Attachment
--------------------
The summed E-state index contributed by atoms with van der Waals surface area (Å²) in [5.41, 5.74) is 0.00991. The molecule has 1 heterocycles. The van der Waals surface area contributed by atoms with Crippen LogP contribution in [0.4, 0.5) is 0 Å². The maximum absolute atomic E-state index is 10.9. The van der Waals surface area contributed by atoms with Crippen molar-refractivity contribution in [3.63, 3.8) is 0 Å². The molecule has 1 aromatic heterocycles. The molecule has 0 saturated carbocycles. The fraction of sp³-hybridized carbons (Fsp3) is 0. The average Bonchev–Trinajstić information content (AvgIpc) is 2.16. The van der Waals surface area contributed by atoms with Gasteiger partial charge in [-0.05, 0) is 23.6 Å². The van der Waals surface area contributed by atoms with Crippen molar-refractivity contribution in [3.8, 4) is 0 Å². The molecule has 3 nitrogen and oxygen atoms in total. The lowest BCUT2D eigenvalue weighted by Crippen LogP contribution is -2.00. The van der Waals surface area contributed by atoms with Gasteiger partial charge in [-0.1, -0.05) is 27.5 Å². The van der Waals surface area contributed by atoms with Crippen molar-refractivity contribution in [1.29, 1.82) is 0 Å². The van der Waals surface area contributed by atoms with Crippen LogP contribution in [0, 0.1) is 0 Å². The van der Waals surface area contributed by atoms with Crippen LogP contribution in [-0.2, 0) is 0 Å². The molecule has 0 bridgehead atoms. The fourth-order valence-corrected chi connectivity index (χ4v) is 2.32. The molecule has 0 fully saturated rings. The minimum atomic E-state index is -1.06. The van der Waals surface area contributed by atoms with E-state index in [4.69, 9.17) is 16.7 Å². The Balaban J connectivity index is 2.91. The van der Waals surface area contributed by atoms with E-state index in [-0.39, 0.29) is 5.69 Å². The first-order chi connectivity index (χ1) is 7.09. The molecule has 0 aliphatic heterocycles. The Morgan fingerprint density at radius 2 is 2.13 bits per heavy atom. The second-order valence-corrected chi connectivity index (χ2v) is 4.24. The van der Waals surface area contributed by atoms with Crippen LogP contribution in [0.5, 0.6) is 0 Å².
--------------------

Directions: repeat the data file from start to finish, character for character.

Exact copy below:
The summed E-state index contributed by atoms with van der Waals surface area (Å²) in [5.41, 5.74) is 0.00991. The molecule has 1 heterocycles. The van der Waals surface area contributed by atoms with Crippen LogP contribution in [0.4, 0.5) is 0 Å². The maximum absolute atomic E-state index is 10.9. The van der Waals surface area contributed by atoms with Crippen molar-refractivity contribution in [3.63, 3.8) is 0 Å². The molecule has 1 aromatic heterocycles. The molecule has 0 saturated carbocycles. The fraction of sp³-hybridized carbons (Fsp3) is 0. The average Bonchev–Trinajstić information content (AvgIpc) is 2.16. The van der Waals surface area contributed by atoms with Gasteiger partial charge in [-0.05, 0) is 23.6 Å². The van der Waals surface area contributed by atoms with Crippen molar-refractivity contribution in [3.8, 4) is 0 Å². The molecule has 3 nitrogen and oxygen atoms in total. The lowest BCUT2D eigenvalue weighted by Crippen LogP contribution is -2.00. The van der Waals surface area contributed by atoms with Gasteiger partial charge in [-0.1, -0.05) is 27.5 Å². The van der Waals surface area contributed by atoms with Crippen molar-refractivity contribution in [1.29, 1.82) is 0 Å². The van der Waals surface area contributed by atoms with Crippen LogP contribution in [0, 0.1) is 0 Å². The van der Waals surface area contributed by atoms with Crippen LogP contribution in [-0.2, 0) is 0 Å². The molecule has 0 bridgehead atoms. The fourth-order valence-corrected chi connectivity index (χ4v) is 2.32. The molecule has 0 fully saturated rings. The minimum atomic E-state index is -1.06. The van der Waals surface area contributed by atoms with E-state index in [4.69, 9.17) is 16.7 Å². The Balaban J connectivity index is 2.91. The van der Waals surface area contributed by atoms with E-state index in [-0.39, 0.29) is 5.69 Å². The first-order chi connectivity index (χ1) is 7.09. The molecule has 0 aliphatic heterocycles. The Morgan fingerprint density at radius 2 is 2.13 bits per heavy atom. The second-order valence-corrected chi connectivity index (χ2v) is 4.24. The van der Waals surface area contributed by atoms with Crippen LogP contribution in [0.5, 0.6) is 0 Å².